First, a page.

Η σκιά μου κι εγώ

Greek

Η σκιά μου κι εγώ, κάθε βράδυ πικρό σε ζητάμε
και ρωτάμε αν ζεις
αν σε είδε κανείς, και πονάμε
Μες στον ύπνο να 'ρθεις, όνειρό μου γλυκό
σε προσμένω
κι απ’ αγάπη τρελή
να σε σφίξω αγκαλιά περιμένω

Ποιες μάγισσες τρελές σε κρατούν μακριά, μαγεμένο
τις ώρες τις πικρές, κάθε βράδυ μετρώ
και πεθαίνω
γιατί να φύγεις να χαθείς, αγάπη μου
περιμένω πότε
θα ξαναρθείς

Νυχτερίδες, πουλιά, μας κρατούν συντροφιά
στο σκοτάδι
όταν κλαίμε πικρά, η σκιά μου κι εγώ
κάθε βράδυ
μες στον ύπνο να 'ρθεις
όνειρό μου γλυκό, σε προσμένω
κι απ’ αγάπη τρελή
να σε σφίξω αγκαλιά περιμένω

English

My shadow and I, seek you every bitter night
and we ask if you’re alive
if anyone saw you, and we’re aching
I'm expecting you, my sweet dream
to come into [my] sleep
and I'm waiting to hold you tight
out of frenzied love

What mad witches are keeping you away, enchanted
I count the bitter hours, every night
and I die
why did you have to leave [and] vanish, my love
I'm waiting [for the time] when
you will come [back] again

Bats [and] birds, keep us company
in the dark
when we cry bitterly, my shadow and I
every night
I'm expecting you, my sweet dream
to come into [my] sleep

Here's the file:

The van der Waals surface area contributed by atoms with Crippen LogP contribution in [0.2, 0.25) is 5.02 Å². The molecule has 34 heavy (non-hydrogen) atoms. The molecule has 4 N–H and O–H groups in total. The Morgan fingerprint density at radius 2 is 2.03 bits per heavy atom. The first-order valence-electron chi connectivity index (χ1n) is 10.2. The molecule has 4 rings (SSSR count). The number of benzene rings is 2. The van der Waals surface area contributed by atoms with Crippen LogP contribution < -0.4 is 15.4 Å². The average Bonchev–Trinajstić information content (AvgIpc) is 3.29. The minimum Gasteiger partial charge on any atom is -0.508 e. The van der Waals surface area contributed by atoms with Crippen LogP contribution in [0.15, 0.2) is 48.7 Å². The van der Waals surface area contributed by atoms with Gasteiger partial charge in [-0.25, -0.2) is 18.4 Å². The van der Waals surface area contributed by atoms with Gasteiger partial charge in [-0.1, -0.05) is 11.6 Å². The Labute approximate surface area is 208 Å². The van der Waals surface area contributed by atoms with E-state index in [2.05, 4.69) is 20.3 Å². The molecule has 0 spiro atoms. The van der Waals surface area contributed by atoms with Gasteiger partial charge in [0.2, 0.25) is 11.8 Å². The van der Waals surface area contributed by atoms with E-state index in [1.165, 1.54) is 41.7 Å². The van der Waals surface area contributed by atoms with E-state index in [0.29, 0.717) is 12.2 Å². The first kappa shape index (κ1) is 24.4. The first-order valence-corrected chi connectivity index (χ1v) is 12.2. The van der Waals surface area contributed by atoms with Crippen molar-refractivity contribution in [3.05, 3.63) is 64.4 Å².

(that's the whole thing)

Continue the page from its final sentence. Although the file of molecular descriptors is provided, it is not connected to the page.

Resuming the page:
and I'm waiting to hold you tight
out of frenzied love

προσμένω

The verb προσμένω has similar meaning and structure to περιμένω. However, προσμένω is rather poetic, and includes the notion of hope, i.e., to wait while hoping for something. Therefore, in the song, it shows that the protagonist is expecting someone to show up, while their heart is aching for that person. This difference can also be reflected in the way προσμένω and περιμένω are formed, since περιμένω features περί ‘around’ + μένω ‘to stay’ – literally meaning ‘to stay around’ – whereas προσμένω features προς ‘towards’, indicating a kind of inclination or leaning towards what is being expected.


σφίγγω

According to some sources, the origin of the word Sphinx, is the verb σφίγγω ‘to tighten, to hold tight, to clench, to constrict’ – in which case Sphinx would mean ‘strangler’. The noun σφιγκτήρας – Ancient Greek: σφιγκτήρ – has given English sphincter, which is the muscle of the anus, and the Greek name of the snake boa constrictor is βόας σφιγκτήρας.


τις ώρες τις πικρές

A very common phenomenon in Greek syntax is the reduplication of the definite article when speakers want to emphasise the adjective and/or wish to place it after the noun. Here, instead of saying τις πικρές ώρες – which would also not serve the song’s metre –, the lyrics say τις ώρες τις πικρές, which emphasises the nature of the noun ώρες.

This may be applied to any [noun – adjective] structure, for example: το γαλάζιο φόρεμα can become either το γαλάζιο το φόρεμα, or το φόρεμα το γαλάζιο, primarily in an informal context. The same can happen to Greek full names, they belong to a person that is or feels familiar to the speaker – i.e., either an acquaintance or someone well-known. This should not come as a surprise, considering that the word επίθετο can mean both ‘surname’ or ‘adjective’.

e.g.

Είδα την Αναστασία την Κόντου χτες. – I saw Anastasia Kontou yesterday.

Η Σοφία η Χρονοπούλου είμαι. – It’s me, Sofia Chronopoulou. [on the phone]

Βγήκαν με τον Γιώργο τον Λιόντο. – They went out with Yorgos Liontos.